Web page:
June 22 (Tuesday)

2:00 p.m. – 3:00 p.m. ET:
Radon and Citizen Science: Public Engagement to Increase Education and Outreach
Presented by the Conference of Radiation Control Program Directors (CRCPD) and the American Association of Radon Scientists and Technologists (AARST). 

  • Description: TBA.
  • Presenters: TBA.
  • Registration: Register for Radon and Citizen Science: Public Engagement to Increase Education and Outreach here

June 24 (Thursday)

2:00 p.m. – 4:00 p.m. ET:
The Power of Partnerships – Homeflow – Improving Indoor Air Quality and Other Healthy Home Factors that Increase Engagement of Economically Disadvantaged Families of Title 1 Schools 
Presented by the U.S. Department of Housing and Urban Development, Office of Lead Hazard Control and Healthy Homes.

  • Description: This session will examine the Homeflow factors related to the functionality and efficiency of home operations, air quality, and family routines that can improve and increase cohesion within the family and community and where families can adopt financial and time savings strategies.
  • Presenters: Jenny Rodriguez, Family Consumer Sciences Agent, University of Florida Extension (Orange County); Johanna Gomez, Family Consumer Sciences Agent, University of Florida Extension (Osceola County); Nelly Nelson, Family Consumer Sciences Agent, University of Florida Extension (Manatee County); and Jennifer Hagen, Family Consumer Sciences Agent, University of Florida Extension (Lee County).
  • Registration: Register for The Power of Partnerships – Homeflow – Improving Indoor Air Quality and Other Healthy Home Factors that Increase Engagement of Economically Disadvantaged Families of Title 1 Schools here; webinar ID: 312-395-347.

June 30 (Thursday)

2:00 p.m. – 4:00 p.m. ET:
Lead-Based Paint Awareness, Healthy Homes and Healthy Communities in Alabama 
Presented by the U.S. Department of Housing and Urban Development, Office of Lead Hazard Control and Healthy Homes.

  • Description: This session will examine how key partnerships between HUD OLCHHH, University of Alabama, Alabama Department of Public Health (including the Alabama Childhood Lead Poisoning Prevention Program), and the City of Tuscaloosa are active in Alabama communities delivering outreach and education regarding lead and other environmental hazards. In addition to the community outreach, a more extensive community-based, health-related quality-of-life survey is being developed.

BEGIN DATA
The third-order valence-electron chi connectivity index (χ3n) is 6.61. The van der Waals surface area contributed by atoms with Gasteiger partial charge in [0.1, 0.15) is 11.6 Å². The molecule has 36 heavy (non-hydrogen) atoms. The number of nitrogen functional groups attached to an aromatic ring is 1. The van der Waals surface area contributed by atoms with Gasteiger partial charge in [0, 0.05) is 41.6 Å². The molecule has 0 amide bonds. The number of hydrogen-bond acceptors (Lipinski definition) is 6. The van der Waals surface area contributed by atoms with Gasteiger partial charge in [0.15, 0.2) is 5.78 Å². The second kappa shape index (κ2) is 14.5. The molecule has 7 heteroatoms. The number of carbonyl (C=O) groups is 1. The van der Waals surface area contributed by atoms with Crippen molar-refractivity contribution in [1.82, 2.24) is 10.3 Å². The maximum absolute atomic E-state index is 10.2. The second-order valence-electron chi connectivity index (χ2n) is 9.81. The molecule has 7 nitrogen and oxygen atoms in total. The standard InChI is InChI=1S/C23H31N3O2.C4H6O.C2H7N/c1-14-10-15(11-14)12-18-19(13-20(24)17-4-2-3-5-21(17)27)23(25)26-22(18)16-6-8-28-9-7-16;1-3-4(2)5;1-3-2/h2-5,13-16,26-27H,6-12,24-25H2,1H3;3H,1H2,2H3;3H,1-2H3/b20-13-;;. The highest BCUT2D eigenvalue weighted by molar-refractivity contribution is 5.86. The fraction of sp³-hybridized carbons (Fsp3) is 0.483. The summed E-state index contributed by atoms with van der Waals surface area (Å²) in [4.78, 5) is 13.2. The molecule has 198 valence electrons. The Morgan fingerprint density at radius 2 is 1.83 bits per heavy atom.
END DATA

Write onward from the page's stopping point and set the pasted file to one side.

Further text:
• Presenters: Michael Rasbury, Associate Director, UA SafeState, University of Alabama; Steven McDaniel, Director, Indoor Air Quality and Lead Branch, Alabama Department of Public Health; Chip Cates, PG, Program Manager, Lead Hazard Abatement Program, City of Tuscaloosa; and Sharlene Newman, PhD, Director, Alabama Life Research Institute, Professor, Psychology Department, Adjunct Professor, Electrical and Computer Engineering, University of Alabama.
  • Registration: Register for Lead-Based Paint Awareness, Healthy Homes and Healthy Communities in Alabama here; webinar ID: 614-386-187.

NCHH Resources from NHHM2020

 

Webinar: Bridging Silos: Local Environmental Health Collaborations Leading to Primary Prevention
“Collaboration has been defined as ‘an unnatural act between non-consenting adults.’ We all say we want to collaborate, but what we really mean is that we want to continue doing things as we have always done them while others change to fit what we are doing.” said former Surgeon General (and NCHH board member) Dr. Joycelyn Elders. But when we compromise and work together, we can overcome seemingly impossible odds and achieve greatness. In this webinar, drawing from her recent book, Bridging Silos: Collaborating for Environmental Health and Justice in Urban Communities, Dr. Katrina Korfmacher explores the challenges, successes, and lessons learned about collaboration via three case studies: equity in Duluth’s built environment; consideration of health in decisions related to the ports of Los Angeles and Long Beach; and lead poisoning prevention in Rochester, in which a disparate group of people from all walks of life pooled their individual skills talents to conquer the lead problem in Rochester.